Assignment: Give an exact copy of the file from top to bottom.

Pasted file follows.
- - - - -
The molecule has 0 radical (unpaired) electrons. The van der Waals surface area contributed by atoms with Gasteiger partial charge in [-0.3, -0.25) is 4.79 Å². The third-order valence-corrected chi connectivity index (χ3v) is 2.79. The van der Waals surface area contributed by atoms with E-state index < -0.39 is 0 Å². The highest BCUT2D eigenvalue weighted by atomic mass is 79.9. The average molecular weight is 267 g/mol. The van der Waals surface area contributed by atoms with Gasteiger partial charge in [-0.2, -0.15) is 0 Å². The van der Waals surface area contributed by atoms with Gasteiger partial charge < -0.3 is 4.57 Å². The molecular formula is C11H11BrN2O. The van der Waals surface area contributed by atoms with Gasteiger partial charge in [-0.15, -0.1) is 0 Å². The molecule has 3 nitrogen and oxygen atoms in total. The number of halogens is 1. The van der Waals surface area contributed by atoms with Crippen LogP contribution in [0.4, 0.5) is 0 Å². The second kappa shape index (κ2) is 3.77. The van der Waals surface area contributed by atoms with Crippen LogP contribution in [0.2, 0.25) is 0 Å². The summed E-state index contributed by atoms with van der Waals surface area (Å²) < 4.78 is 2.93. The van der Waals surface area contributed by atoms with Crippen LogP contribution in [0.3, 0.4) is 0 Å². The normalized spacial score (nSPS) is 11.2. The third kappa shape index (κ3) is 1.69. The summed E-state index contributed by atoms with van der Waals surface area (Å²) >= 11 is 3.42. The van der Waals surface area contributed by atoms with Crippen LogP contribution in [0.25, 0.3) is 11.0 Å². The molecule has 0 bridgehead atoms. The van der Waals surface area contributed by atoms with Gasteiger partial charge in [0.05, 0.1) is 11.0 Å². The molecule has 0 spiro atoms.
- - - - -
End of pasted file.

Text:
The molecule has 0 radical (unpaired) electrons. The van der Waals surface area contributed by atoms with Gasteiger partial charge in [-0.3, -0.25) is 4.79 Å². The third-order valence-corrected chi connectivity index (χ3v) is 2.79. The van der Waals surface area contributed by atoms with E-state index < -0.39 is 0 Å². The highest BCUT2D eigenvalue weighted by atomic mass is 79.9. The average molecular weight is 267 g/mol. The van der Waals surface area contributed by atoms with Gasteiger partial charge in [-0.2, -0.15) is 0 Å². The van der Waals surface area contributed by atoms with Gasteiger partial charge < -0.3 is 4.57 Å². The molecular formula is C11H11BrN2O. The van der Waals surface area contributed by atoms with Gasteiger partial charge in [-0.15, -0.1) is 0 Å². The molecule has 3 nitrogen and oxygen atoms in total. The number of halogens is 1. The van der Waals surface area contributed by atoms with Crippen LogP contribution in [0.4, 0.5) is 0 Å². The second kappa shape index (κ2) is 3.77. The van der Waals surface area contributed by atoms with Crippen LogP contribution in [0.2, 0.25) is 0 Å². The summed E-state index contributed by atoms with van der Waals surface area (Å²) < 4.78 is 2.93. The van der Waals surface area contributed by atoms with Crippen LogP contribution in [0.3, 0.4) is 0 Å². The normalized spacial score (nSPS) is 11.2. The third kappa shape index (κ3) is 1.69. The summed E-state index contributed by atoms with van der Waals surface area (Å²) >= 11 is 3.42. The van der Waals surface area contributed by atoms with Crippen LogP contribution in [0.25, 0.3) is 11.0 Å². The molecule has 0 bridgehead atoms. The van der Waals surface area contributed by atoms with Gasteiger partial charge in [0.05, 0.1) is 11.0 Å². The molecule has 0 spiro atoms.